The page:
Optical image processing  can be considered an area with an important technological potential, especially when combined with increasingly better optoelectronics devices, such as spatial light modulators or CCD/CMOS cameras. From the educational point of view it is an effective method of introducing the concept of parallelism in computing, inherent in optics. Furthermore it is an efficient and elegant method to present the linear systems theory , common to a large number of science and engineering fields, since the lab experiments provide a direct visualization of linearity, superposition, space-shift invariance, direct space domain and frequency (Fourier) domain.
The usual scheme used in optical image processing takes advantage of direct manipulation in the Fourier plane of the frequency content of the object. In the Fourier plane we place a filter, which multiplies the Fourier transform of the object point by point. This would be made in the Vander Lugt type correlators. A variation of this scheme is used in the Joint-transform correlator but we do still visualize a Fourier plane. A different strategy was proposed at the end of the 70s, dedicated to modify the angular plane waves spectrum of the object with no need for a Fourier plane . This image processing strategy, so-called Bragg processing, takes advantage of the characteristics of the angular response in volume holography [4,5]. In the next Section we show two different setups and the possibilities they offer to demonstrate in a students lab optical image processing with and without a Fourier plane.
Experimental realization of the two approaches
In Fig. 1(a) we show a modified version of a Vander Lugt converging correlator, as proposed in Ref. , with two arms that allow the display of the Fourier plane and the final plane simultaneously. This can be done because we insert a beam-splitter in the light trajectory. By means of the lens L3 we project the Fourier plane onto the screen or onto a CCD camera. Lens L2 projects the Fourier Transform of the Fourier plane onto the CCD camera. In the Fourier plane we put the corresponding frequency filter H(u) multiplying the frequency spectrum F(u) of the object. Thus the frequency content G(u) of the final image is given by G(u) = F(u)H(u). In this type of setups we are able to directly specify in a certain plane the transfer function H(u) of the system.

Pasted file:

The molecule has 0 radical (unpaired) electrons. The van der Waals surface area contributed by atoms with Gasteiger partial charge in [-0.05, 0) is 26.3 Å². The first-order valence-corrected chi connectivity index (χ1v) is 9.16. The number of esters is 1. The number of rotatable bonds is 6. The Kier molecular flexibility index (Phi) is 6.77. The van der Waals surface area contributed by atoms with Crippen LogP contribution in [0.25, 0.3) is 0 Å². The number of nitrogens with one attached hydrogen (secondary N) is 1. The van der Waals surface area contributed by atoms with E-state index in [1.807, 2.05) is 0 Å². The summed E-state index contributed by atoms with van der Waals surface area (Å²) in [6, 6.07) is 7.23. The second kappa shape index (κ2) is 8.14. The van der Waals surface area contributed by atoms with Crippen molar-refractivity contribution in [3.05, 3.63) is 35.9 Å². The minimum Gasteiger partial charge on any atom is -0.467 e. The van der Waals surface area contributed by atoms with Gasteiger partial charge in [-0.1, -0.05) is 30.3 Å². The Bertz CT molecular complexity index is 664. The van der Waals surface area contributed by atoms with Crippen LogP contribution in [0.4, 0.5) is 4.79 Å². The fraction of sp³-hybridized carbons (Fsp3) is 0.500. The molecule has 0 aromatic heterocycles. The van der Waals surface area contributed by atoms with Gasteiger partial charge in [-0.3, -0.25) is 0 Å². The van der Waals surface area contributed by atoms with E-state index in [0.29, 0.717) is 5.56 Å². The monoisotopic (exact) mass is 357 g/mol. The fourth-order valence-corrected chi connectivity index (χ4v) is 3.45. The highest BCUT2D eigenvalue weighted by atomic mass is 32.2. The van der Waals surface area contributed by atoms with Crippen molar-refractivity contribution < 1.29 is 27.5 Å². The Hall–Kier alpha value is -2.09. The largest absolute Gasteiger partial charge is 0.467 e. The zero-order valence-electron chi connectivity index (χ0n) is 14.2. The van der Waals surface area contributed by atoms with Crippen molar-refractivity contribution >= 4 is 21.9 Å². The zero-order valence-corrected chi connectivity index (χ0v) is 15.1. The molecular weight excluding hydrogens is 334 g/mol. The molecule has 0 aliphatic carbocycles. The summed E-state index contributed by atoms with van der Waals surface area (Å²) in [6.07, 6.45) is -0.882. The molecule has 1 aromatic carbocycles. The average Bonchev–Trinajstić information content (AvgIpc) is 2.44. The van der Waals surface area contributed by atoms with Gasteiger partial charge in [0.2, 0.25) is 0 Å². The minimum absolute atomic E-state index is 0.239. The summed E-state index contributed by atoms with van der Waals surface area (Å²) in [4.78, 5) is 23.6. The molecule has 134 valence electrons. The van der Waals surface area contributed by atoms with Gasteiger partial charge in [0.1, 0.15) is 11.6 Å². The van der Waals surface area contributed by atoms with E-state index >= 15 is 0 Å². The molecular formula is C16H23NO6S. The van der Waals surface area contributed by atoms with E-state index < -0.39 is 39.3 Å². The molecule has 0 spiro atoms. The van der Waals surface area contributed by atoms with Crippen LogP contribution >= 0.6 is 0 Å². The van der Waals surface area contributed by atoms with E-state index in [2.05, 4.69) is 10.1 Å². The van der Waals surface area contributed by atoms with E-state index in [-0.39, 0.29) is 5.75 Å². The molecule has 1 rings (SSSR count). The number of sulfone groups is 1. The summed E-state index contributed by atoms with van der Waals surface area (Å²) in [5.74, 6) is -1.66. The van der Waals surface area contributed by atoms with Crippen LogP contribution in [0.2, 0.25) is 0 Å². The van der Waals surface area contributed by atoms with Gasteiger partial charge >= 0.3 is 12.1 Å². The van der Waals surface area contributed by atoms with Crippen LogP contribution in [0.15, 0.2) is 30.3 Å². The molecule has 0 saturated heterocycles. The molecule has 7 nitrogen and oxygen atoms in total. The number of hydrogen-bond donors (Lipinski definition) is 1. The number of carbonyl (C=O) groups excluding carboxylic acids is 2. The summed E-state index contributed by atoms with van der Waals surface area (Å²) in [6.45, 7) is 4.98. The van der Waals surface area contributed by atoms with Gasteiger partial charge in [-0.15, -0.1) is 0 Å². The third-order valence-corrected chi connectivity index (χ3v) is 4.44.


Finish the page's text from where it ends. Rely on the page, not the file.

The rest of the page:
In Fig. 1(b) we show a one lens imaging setup where we have introduced a volume grating. (a) volume grating generates a transmitte (b) a diffracted order and we obtain two different images at the output plane. Spatial filtering of the object frequency content is accomplished without a physical Fourier plane but through the modification of the angular plane waves spectrum of the object by the volume grating. As given by the Kogelnik's coupled wave theory  the diffraction efficiency of a volume grating varies with the angle of incidence. The efficiency as a function of the angle will act as the transfer function of this system.
Let us consider the angles θo and ψ, with respect to the optical axis in the optical system (Fig. 1(b)), for the plane waves spectrum of an input object and for the orientation of the grating. With a proper substitution  we can rewrite the angular response of the grating as frequency transfer functions for the transmitted H0(u) and the diffracted order H1(u), where u = sine θo/λ0. Thus, the frequency contents of the transmitted G0(u) and the diffracted images G1(u) are given by: G0(u) = F(u)H0(u) and G1(u) = F(u)H1(u) respectively. We note that these filtering operations are not dependent on the distance between the object and the grating. Therefore we can construct very compact processors where the grating is in close contact with the object. The function of the lens is simply to image the filtered object onto a final plane. An interesting situation arises when the grating exhibits maximum diffraction efficiency and it is oriented at the Bragg angle, Ψ=θBragg. Then the DC component of the object is addressed in the direction of the diffracted order and H0(u) and H1(u) correspond respectively to a high-pass and a low-pass filter .
Let us show in Fig. 2 and 3 some experimental images obtained respectively with the setups in Fig. 1(a) and 1(b). With the double arm correlator we see in Fig. 2(a) the input object, composed by several gratings with the same period but different orientation. In Fig. 2(b) we show its optical Fourier transform obtained at the Fourier plane. We see the first harmonics of the scene forming a circle around the zero frequency. The second harmonics are also slightly visible. In Fig. 2(c) we show the resulting image when applying a filter which blocks the harmonics in some specific orientations. We clearly distinguish the gratings that are removed by this filtering operation. Finally, in Fig. 3 (setup in Fig. 1(b)) we show the transmitted image by a volume phase grating exhibiting maximum diffraction efficiency and oriented at the Bragg angle Ψ=θBragg. We see that we obtain edge enhancement in the vertical edges.
We have proposed the use of two different setups to show the students in optical image processing two complementary approaches to modify the frequency content of an object, with and without a Fourier plane, i.e. two different ways to synthesize the transfer function of a system. The understanding of the two experiments helps for a deeper understanding of optical image processing, its linear systems mathematical background, and some aspects of volume holography.
This work was supported by Generalitat Valenciana, Spain (projects GV01-130, GV04A/574 and GV04A/565).
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